Why Do I Need It?
Plaque is a sticky film of bacteria that is constantly forming on your teeth. If plaque is not removed by brushing or flossing, it can cause your gums to become inflamed. In response, your gums tend to pull away from your teeth and form pockets. These deep pockets become areas in which plaque gets easily trapped, leading to gum disease.
At home brushing and flossing cannot reverse gum disease when deep pockets have formed along your gumline. Scaling and root planing is often needed in order for your gums to be effectively cleaned and restored to health. This type of cleaning is especially beneficial for patients who suffer from chronic gum disease that has progressed past gingivitis. Up to 43% of Americans over 30 suffer from chronic periodontitis, according to the Journal of the American Dental Association.
What Happens During a Scaling and Root Planing?
As the name suggests, this procedure is divided into two parts. Scaling involves the removal of all plaque and tarter above the gumline and in the deep pockets below the gumline. Root planing involves smoothing out your teeth roots to encourage your gums to reattach to your teeth. Scaling and root planing may need multiple visits to complete, depending on your specific situation. It is common for patients to have a local anesthetic or choose sedation dentistry during their procedure.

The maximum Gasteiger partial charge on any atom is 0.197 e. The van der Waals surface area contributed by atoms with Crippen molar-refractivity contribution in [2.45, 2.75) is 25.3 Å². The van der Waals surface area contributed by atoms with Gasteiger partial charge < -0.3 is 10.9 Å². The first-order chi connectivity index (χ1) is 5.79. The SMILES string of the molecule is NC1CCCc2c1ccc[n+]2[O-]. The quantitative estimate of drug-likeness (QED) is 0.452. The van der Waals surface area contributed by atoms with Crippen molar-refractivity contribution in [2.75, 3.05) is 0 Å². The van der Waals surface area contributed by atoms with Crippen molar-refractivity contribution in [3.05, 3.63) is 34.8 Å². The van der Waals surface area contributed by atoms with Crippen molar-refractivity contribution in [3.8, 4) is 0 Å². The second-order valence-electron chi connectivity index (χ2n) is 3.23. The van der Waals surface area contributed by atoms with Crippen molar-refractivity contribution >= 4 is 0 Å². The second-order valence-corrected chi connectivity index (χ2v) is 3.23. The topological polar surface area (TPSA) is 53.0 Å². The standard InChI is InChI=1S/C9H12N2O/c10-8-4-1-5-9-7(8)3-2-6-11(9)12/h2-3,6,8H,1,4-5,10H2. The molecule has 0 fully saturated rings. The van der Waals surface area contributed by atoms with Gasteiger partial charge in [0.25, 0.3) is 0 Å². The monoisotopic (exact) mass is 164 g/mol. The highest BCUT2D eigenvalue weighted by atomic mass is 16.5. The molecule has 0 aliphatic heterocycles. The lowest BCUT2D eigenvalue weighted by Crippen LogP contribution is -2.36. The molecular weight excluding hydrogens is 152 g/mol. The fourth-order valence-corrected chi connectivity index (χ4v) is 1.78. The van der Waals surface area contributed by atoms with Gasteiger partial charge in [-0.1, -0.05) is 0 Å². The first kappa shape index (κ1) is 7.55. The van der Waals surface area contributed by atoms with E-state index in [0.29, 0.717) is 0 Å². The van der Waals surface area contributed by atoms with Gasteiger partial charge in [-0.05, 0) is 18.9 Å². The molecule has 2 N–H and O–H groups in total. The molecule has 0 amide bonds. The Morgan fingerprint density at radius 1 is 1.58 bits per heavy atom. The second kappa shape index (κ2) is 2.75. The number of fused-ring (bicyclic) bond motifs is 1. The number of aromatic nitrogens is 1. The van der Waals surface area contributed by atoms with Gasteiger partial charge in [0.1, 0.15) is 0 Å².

What Can I Expect Afterwards?
You may have mild pain and soreness for a couple of days and teeth sensitivity for up to a week. It is also normal for gums to be swollen, feel tender, and bleed. You will be prescribed medication or a mouth rinse to reduce discomfort and prevent infection. Be sure to schedule a follow-up visit with your dentist as recommended. It is important that your dentist examines how your gums are healing and monitors the progress of your pocket depth.
Always practice good oral hygiene at home and avoid tobacco products to prevent the recurrence of gum disease. Remember that if you neglect gum disease treatment, it can cause bone and tooth loss. Gum disease has also been linked to heart disease, strokes and diabetes.
Posted on behalf of Dr. David Janash, Park South Dentistry
Circle us on Google+
30 Central Park South, Suite 13C
New York, NY 10019
Phone: (212) 355-2000